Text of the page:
Following a series of recalls of related products in August to September 2009 and the early part of January 2010, local makers are taking extra measures in ensuring the quality of their latest releases. They conduct full QC procedures and perform more stringent tension, impact resistance, compression, torque and component inspection. Some manufacturers send samples of new designs to third-party testing laboratories for additional physical, chemical and mechanical analysis, including flammability evaluation.
Most companies, however, have yet to secure ASTM 963, EN 71 and EN 1888 certification as accreditation expenses have gone up since 2008.
Xiamen-made strollers and playpens generally have metal frames and fabric bodies. Starting at $9 apiece, these are targeted at the low-end and midrange segments. High-end models constitute only about 5 to 10 percent of suppliers' output. These are priced up to $90, depending on the style and add-on features.
Standard strollers or buggies are the most common type of baby transport from the city. Constructed typically with steel or aluminum tube frames, the line comes with seats and hoods in cotton, polyester, nylon or a blend of any of these fabrics. Inflatable wheels with suspensions, springs for vibration resistance, reversible handles, five-point safety harness, adjustable seats, washable canopies and additional carrying baskets are some of the more popular features. Basic designs are from $9 to $15, while midrange models go from $20 to $70. Upscale products range between $71 and $90.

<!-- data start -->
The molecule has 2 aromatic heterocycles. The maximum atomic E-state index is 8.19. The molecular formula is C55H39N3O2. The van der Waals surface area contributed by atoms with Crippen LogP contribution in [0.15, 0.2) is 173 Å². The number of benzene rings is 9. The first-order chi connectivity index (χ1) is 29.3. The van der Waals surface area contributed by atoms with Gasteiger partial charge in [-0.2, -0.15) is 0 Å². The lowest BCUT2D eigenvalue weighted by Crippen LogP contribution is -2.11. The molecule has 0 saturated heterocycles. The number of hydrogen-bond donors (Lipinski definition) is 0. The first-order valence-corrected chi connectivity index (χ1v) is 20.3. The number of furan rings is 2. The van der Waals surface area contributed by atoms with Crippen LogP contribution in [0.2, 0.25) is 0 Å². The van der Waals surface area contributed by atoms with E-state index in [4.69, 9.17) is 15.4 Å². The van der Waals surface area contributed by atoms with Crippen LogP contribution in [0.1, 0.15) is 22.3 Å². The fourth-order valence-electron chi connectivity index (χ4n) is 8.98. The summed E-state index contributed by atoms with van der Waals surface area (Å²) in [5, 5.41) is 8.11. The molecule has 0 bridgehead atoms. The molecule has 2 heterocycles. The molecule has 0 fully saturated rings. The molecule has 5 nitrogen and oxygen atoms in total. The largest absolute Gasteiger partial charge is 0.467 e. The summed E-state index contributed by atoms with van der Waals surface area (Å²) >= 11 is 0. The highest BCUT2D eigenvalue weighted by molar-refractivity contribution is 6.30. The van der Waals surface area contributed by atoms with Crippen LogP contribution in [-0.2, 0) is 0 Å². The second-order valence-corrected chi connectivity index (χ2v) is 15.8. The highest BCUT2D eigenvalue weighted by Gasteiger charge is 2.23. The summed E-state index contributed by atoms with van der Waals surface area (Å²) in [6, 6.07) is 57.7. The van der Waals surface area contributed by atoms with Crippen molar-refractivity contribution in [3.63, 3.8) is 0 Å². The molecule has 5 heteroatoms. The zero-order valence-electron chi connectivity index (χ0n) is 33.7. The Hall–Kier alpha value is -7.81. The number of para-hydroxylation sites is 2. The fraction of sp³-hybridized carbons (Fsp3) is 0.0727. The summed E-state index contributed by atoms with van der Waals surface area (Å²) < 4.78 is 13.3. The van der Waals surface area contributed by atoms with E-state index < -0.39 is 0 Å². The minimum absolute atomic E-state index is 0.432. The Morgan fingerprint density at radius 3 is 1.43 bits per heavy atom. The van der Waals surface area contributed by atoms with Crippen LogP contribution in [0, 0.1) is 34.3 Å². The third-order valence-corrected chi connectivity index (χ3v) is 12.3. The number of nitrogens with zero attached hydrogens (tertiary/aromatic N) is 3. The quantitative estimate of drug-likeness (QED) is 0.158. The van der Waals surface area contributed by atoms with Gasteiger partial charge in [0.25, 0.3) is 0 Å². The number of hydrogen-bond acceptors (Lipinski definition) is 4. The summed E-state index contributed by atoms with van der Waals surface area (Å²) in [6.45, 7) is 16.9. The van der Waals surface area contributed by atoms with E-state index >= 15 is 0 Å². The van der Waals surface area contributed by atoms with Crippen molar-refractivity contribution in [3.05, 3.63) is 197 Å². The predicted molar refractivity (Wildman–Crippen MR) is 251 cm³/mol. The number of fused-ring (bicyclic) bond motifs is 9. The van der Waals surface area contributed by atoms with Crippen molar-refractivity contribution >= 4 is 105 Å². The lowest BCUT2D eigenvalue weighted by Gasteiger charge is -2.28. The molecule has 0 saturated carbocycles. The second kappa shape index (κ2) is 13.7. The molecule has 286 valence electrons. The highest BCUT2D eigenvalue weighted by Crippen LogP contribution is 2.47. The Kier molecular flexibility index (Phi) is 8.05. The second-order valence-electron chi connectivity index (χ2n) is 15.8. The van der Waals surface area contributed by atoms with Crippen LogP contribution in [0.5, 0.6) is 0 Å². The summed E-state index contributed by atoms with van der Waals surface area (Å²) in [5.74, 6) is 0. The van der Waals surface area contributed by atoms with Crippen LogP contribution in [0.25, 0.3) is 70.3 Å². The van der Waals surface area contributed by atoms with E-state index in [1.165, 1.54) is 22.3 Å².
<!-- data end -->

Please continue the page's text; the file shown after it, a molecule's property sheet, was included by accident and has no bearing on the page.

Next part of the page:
In the playpen line, metal-framed models in square or rectangular shapes are mainstream. These have rolling wheels with lock, padded guardrails or fences, soft protective mattress and bedding, and adjustable platforms. Foldable versions are also available. Canopies, changing tables and carrying bags are optional add-ons. Unit price is from $15 to $30.
Apart from baby strollers and playpens, Xiamen makers also offer a line of baby furniture. Walkers, high chairs, bouncers, beds, car seats and carriers, and bicycles and tricycles are popular products from local suppliers.
|Rising costs, slowing demand pose challenge|
Local players are apprehensive about the continuing increase in raw material costs. Interviewed suppliers estimate that spending for manufacturing inputs has risen 5 to 15 percent in 2009. They said stroller frames went up about 5 to 10 percent, other metal parts by roughly 5 percent, and wheels and plastic accessories by 10 percent. Slowing orders, particularly from the EU, have compounded the situation, as export sales last year barely made it to 2008 levels.
Industry players predict the trend will continue this year, threatening to narrow further makers' profit margins.
Under efforts to stay afloat, manufacturers adjusted quotes by as much as 10 percent last year to offset rising materials expenditure. Spending about 1 to 3 percent of annual revenue on R&D, companies target to release five to 10 new models per year to broaden their product lineups.
Some enterprises, meanwhile, are exploring alternative export destinations such as South America, Eastern Europe and Southeast Asia. In fact, shipments to these regions have gone up almost 20 percent.
Still, the EU remains as Xiamen's primary export market, accounting for at least 50 to 70 percent of the city's entire overseas shipments. About 80 percent of orders are from ODM clients, while OEM takes the rest.